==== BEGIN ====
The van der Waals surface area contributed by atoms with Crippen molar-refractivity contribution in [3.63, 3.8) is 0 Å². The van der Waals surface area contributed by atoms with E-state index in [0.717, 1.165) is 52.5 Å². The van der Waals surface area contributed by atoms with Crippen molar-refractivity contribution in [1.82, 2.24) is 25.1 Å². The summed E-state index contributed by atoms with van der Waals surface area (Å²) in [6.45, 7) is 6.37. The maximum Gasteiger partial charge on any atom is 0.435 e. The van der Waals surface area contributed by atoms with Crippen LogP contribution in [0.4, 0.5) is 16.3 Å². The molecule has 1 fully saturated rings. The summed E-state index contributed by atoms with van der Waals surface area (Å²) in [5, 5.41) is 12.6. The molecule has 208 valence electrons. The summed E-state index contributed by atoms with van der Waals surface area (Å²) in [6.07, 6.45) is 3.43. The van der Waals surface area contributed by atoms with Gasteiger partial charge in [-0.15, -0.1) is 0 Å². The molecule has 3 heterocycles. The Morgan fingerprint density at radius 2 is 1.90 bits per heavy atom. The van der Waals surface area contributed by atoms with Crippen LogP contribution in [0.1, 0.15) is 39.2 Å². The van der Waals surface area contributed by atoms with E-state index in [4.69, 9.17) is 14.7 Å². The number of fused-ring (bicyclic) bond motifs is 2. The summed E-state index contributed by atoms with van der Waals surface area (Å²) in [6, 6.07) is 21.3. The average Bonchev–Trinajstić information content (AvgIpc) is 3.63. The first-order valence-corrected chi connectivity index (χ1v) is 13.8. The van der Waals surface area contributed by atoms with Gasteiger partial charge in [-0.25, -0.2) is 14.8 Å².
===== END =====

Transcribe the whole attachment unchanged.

The van der Waals surface area contributed by atoms with Crippen molar-refractivity contribution in [3.63, 3.8) is 0 Å². The van der Waals surface area contributed by atoms with E-state index in [0.717, 1.165) is 52.5 Å². The van der Waals surface area contributed by atoms with Crippen molar-refractivity contribution in [1.82, 2.24) is 25.1 Å². The summed E-state index contributed by atoms with van der Waals surface area (Å²) in [6.45, 7) is 6.37. The maximum Gasteiger partial charge on any atom is 0.435 e. The van der Waals surface area contributed by atoms with Crippen LogP contribution in [0.4, 0.5) is 16.3 Å². The molecule has 1 fully saturated rings. The summed E-state index contributed by atoms with van der Waals surface area (Å²) in [5, 5.41) is 12.6. The molecule has 208 valence electrons. The summed E-state index contributed by atoms with van der Waals surface area (Å²) in [6.07, 6.45) is 3.43. The van der Waals surface area contributed by atoms with Gasteiger partial charge in [-0.15, -0.1) is 0 Å². The molecule has 3 heterocycles. The Morgan fingerprint density at radius 2 is 1.90 bits per heavy atom. The van der Waals surface area contributed by atoms with Crippen LogP contribution in [0.1, 0.15) is 39.2 Å². The van der Waals surface area contributed by atoms with E-state index in [4.69, 9.17) is 14.7 Å². The number of fused-ring (bicyclic) bond motifs is 2. The summed E-state index contributed by atoms with van der Waals surface area (Å²) in [6, 6.07) is 21.3. The average Bonchev–Trinajstić information content (AvgIpc) is 3.63. The first-order valence-corrected chi connectivity index (χ1v) is 13.8. The van der Waals surface area contributed by atoms with Gasteiger partial charge in [-0.25, -0.2) is 14.8 Å².